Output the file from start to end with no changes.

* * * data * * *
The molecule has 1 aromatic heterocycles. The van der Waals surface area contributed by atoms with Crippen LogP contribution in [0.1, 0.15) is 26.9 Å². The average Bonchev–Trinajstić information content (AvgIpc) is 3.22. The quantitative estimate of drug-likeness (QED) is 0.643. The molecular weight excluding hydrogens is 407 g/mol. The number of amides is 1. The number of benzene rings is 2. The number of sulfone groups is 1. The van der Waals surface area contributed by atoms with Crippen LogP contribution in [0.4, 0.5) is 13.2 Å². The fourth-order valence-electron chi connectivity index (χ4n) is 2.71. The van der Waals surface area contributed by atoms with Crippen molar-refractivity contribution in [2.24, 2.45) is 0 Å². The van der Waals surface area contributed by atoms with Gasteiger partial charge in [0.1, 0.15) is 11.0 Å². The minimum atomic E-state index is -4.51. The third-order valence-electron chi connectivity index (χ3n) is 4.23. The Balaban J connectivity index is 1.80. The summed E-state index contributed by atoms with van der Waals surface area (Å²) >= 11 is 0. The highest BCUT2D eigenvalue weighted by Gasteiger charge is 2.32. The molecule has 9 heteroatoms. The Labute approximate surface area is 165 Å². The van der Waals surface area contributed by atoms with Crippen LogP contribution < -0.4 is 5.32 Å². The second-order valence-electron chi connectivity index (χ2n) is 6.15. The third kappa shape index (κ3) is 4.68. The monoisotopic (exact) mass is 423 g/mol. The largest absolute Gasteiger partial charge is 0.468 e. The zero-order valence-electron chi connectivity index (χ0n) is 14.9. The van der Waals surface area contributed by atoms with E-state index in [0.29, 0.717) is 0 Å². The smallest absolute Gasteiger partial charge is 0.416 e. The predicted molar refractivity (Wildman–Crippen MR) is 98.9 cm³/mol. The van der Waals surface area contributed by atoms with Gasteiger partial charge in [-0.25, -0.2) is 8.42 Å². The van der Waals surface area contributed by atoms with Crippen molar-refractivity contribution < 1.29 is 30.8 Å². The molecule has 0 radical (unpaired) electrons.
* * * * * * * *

The molecule has 1 aromatic heterocycles. The van der Waals surface area contributed by atoms with Crippen LogP contribution in [0.1, 0.15) is 26.9 Å². The average Bonchev–Trinajstić information content (AvgIpc) is 3.22. The quantitative estimate of drug-likeness (QED) is 0.643. The molecular weight excluding hydrogens is 407 g/mol. The number of amides is 1. The number of benzene rings is 2. The number of sulfone groups is 1. The van der Waals surface area contributed by atoms with Crippen LogP contribution in [0.4, 0.5) is 13.2 Å². The fourth-order valence-electron chi connectivity index (χ4n) is 2.71. The van der Waals surface area contributed by atoms with Crippen molar-refractivity contribution in [2.24, 2.45) is 0 Å². The van der Waals surface area contributed by atoms with Gasteiger partial charge in [0.1, 0.15) is 11.0 Å². The minimum atomic E-state index is -4.51. The third-order valence-electron chi connectivity index (χ3n) is 4.23. The Balaban J connectivity index is 1.80. The summed E-state index contributed by atoms with van der Waals surface area (Å²) >= 11 is 0. The highest BCUT2D eigenvalue weighted by Gasteiger charge is 2.32. The molecule has 9 heteroatoms. The Labute approximate surface area is 165 Å². The van der Waals surface area contributed by atoms with Crippen LogP contribution < -0.4 is 5.32 Å². The second-order valence-electron chi connectivity index (χ2n) is 6.15. The third kappa shape index (κ3) is 4.68. The monoisotopic (exact) mass is 423 g/mol. The largest absolute Gasteiger partial charge is 0.468 e. The zero-order valence-electron chi connectivity index (χ0n) is 14.9. The van der Waals surface area contributed by atoms with E-state index in [0.29, 0.717) is 0 Å². The smallest absolute Gasteiger partial charge is 0.416 e. The predicted molar refractivity (Wildman–Crippen MR) is 98.9 cm³/mol. The van der Waals surface area contributed by atoms with Gasteiger partial charge in [-0.25, -0.2) is 8.42 Å². The van der Waals surface area contributed by atoms with Crippen molar-refractivity contribution < 1.29 is 30.8 Å². The molecule has 0 radical (unpaired) electrons.